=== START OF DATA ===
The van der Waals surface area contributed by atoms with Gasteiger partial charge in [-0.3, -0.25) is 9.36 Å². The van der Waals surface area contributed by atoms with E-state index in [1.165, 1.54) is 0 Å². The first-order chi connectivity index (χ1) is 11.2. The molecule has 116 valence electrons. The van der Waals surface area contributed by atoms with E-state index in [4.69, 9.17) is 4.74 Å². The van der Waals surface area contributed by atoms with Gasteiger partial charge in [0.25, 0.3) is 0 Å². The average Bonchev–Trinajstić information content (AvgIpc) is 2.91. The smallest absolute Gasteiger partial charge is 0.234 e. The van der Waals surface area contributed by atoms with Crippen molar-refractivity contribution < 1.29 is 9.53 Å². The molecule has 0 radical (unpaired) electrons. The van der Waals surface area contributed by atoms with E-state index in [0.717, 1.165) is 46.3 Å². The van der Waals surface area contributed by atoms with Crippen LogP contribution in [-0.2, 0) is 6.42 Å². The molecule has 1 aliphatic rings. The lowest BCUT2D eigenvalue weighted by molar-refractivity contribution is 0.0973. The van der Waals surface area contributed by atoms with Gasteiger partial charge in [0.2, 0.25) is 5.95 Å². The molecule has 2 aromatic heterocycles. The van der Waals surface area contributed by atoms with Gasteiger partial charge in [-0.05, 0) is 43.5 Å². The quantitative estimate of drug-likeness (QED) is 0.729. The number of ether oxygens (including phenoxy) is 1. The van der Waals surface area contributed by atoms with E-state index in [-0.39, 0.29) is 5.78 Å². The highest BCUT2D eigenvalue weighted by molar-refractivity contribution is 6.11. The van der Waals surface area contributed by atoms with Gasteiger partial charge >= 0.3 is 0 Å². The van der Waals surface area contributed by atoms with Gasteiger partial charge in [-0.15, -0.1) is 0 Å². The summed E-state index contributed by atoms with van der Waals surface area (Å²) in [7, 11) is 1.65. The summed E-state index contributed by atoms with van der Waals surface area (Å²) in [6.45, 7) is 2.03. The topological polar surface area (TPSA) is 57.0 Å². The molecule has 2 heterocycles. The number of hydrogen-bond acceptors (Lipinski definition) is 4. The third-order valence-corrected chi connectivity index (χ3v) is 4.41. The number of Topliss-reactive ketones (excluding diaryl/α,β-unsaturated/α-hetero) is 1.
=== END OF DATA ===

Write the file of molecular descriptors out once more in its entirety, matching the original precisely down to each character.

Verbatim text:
The van der Waals surface area contributed by atoms with Gasteiger partial charge in [-0.3, -0.25) is 9.36 Å². The van der Waals surface area contributed by atoms with E-state index in [1.165, 1.54) is 0 Å². The first-order chi connectivity index (χ1) is 11.2. The molecule has 116 valence electrons. The van der Waals surface area contributed by atoms with E-state index in [4.69, 9.17) is 4.74 Å². The van der Waals surface area contributed by atoms with Gasteiger partial charge in [0.25, 0.3) is 0 Å². The average Bonchev–Trinajstić information content (AvgIpc) is 2.91. The smallest absolute Gasteiger partial charge is 0.234 e. The van der Waals surface area contributed by atoms with Crippen molar-refractivity contribution < 1.29 is 9.53 Å². The molecule has 0 radical (unpaired) electrons. The van der Waals surface area contributed by atoms with E-state index in [0.717, 1.165) is 46.3 Å². The van der Waals surface area contributed by atoms with Crippen LogP contribution in [-0.2, 0) is 6.42 Å². The molecule has 1 aliphatic rings. The lowest BCUT2D eigenvalue weighted by molar-refractivity contribution is 0.0973. The van der Waals surface area contributed by atoms with Gasteiger partial charge in [0.2, 0.25) is 5.95 Å². The molecule has 2 aromatic heterocycles. The van der Waals surface area contributed by atoms with Gasteiger partial charge in [-0.05, 0) is 43.5 Å². The quantitative estimate of drug-likeness (QED) is 0.729. The number of ether oxygens (including phenoxy) is 1. The van der Waals surface area contributed by atoms with E-state index in [-0.39, 0.29) is 5.78 Å². The highest BCUT2D eigenvalue weighted by molar-refractivity contribution is 6.11. The van der Waals surface area contributed by atoms with Gasteiger partial charge >= 0.3 is 0 Å². The van der Waals surface area contributed by atoms with Gasteiger partial charge in [-0.15, -0.1) is 0 Å². The summed E-state index contributed by atoms with van der Waals surface area (Å²) in [7, 11) is 1.65. The summed E-state index contributed by atoms with van der Waals surface area (Å²) in [6.45, 7) is 2.03. The topological polar surface area (TPSA) is 57.0 Å². The molecule has 2 heterocycles. The number of hydrogen-bond acceptors (Lipinski definition) is 4. The third-order valence-corrected chi connectivity index (χ3v) is 4.41. The number of Topliss-reactive ketones (excluding diaryl/α,β-unsaturated/α-hetero) is 1.